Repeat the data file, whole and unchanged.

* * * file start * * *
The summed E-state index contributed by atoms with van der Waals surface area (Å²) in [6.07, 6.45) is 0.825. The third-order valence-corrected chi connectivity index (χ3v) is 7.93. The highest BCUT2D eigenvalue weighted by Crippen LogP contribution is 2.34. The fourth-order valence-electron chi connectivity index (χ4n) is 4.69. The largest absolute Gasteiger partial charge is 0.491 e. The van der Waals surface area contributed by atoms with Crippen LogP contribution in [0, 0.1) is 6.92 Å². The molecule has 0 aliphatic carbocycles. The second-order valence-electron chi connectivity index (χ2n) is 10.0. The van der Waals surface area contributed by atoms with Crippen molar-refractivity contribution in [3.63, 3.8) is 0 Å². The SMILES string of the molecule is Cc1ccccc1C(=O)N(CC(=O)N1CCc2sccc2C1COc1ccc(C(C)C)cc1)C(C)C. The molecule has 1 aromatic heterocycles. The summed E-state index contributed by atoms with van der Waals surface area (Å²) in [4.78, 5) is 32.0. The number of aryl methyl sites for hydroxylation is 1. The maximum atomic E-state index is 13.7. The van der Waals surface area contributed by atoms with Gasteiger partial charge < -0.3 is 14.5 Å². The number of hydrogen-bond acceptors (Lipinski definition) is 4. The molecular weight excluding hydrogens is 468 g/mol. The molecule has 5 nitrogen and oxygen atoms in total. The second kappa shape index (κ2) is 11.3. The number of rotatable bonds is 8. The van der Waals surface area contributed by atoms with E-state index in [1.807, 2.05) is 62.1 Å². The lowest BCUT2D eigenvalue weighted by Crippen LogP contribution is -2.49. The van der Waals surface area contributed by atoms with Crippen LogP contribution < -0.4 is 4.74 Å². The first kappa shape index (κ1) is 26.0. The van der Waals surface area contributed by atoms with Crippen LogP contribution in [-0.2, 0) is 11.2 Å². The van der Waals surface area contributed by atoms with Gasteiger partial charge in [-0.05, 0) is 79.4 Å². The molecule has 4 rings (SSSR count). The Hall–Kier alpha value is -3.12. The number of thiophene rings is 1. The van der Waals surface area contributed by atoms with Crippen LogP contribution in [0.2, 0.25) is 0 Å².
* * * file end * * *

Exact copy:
The summed E-state index contributed by atoms with van der Waals surface area (Å²) in [6.07, 6.45) is 0.825. The third-order valence-corrected chi connectivity index (χ3v) is 7.93. The highest BCUT2D eigenvalue weighted by Crippen LogP contribution is 2.34. The fourth-order valence-electron chi connectivity index (χ4n) is 4.69. The largest absolute Gasteiger partial charge is 0.491 e. The van der Waals surface area contributed by atoms with Crippen LogP contribution in [0, 0.1) is 6.92 Å². The molecule has 0 aliphatic carbocycles. The second-order valence-electron chi connectivity index (χ2n) is 10.0. The van der Waals surface area contributed by atoms with Crippen molar-refractivity contribution in [3.63, 3.8) is 0 Å². The SMILES string of the molecule is Cc1ccccc1C(=O)N(CC(=O)N1CCc2sccc2C1COc1ccc(C(C)C)cc1)C(C)C. The molecule has 1 aromatic heterocycles. The summed E-state index contributed by atoms with van der Waals surface area (Å²) in [4.78, 5) is 32.0. The number of aryl methyl sites for hydroxylation is 1. The maximum atomic E-state index is 13.7. The van der Waals surface area contributed by atoms with Gasteiger partial charge < -0.3 is 14.5 Å². The number of hydrogen-bond acceptors (Lipinski definition) is 4. The molecular weight excluding hydrogens is 468 g/mol. The molecule has 5 nitrogen and oxygen atoms in total. The second kappa shape index (κ2) is 11.3. The number of rotatable bonds is 8. The van der Waals surface area contributed by atoms with E-state index in [1.807, 2.05) is 62.1 Å². The lowest BCUT2D eigenvalue weighted by Crippen LogP contribution is -2.49. The van der Waals surface area contributed by atoms with Crippen LogP contribution < -0.4 is 4.74 Å². The first kappa shape index (κ1) is 26.0. The van der Waals surface area contributed by atoms with Crippen LogP contribution in [-0.2, 0) is 11.2 Å². The van der Waals surface area contributed by atoms with Gasteiger partial charge in [-0.05, 0) is 79.4 Å². The molecule has 4 rings (SSSR count). The Hall–Kier alpha value is -3.12. The number of thiophene rings is 1. The van der Waals surface area contributed by atoms with Crippen LogP contribution in [0.2, 0.25) is 0 Å².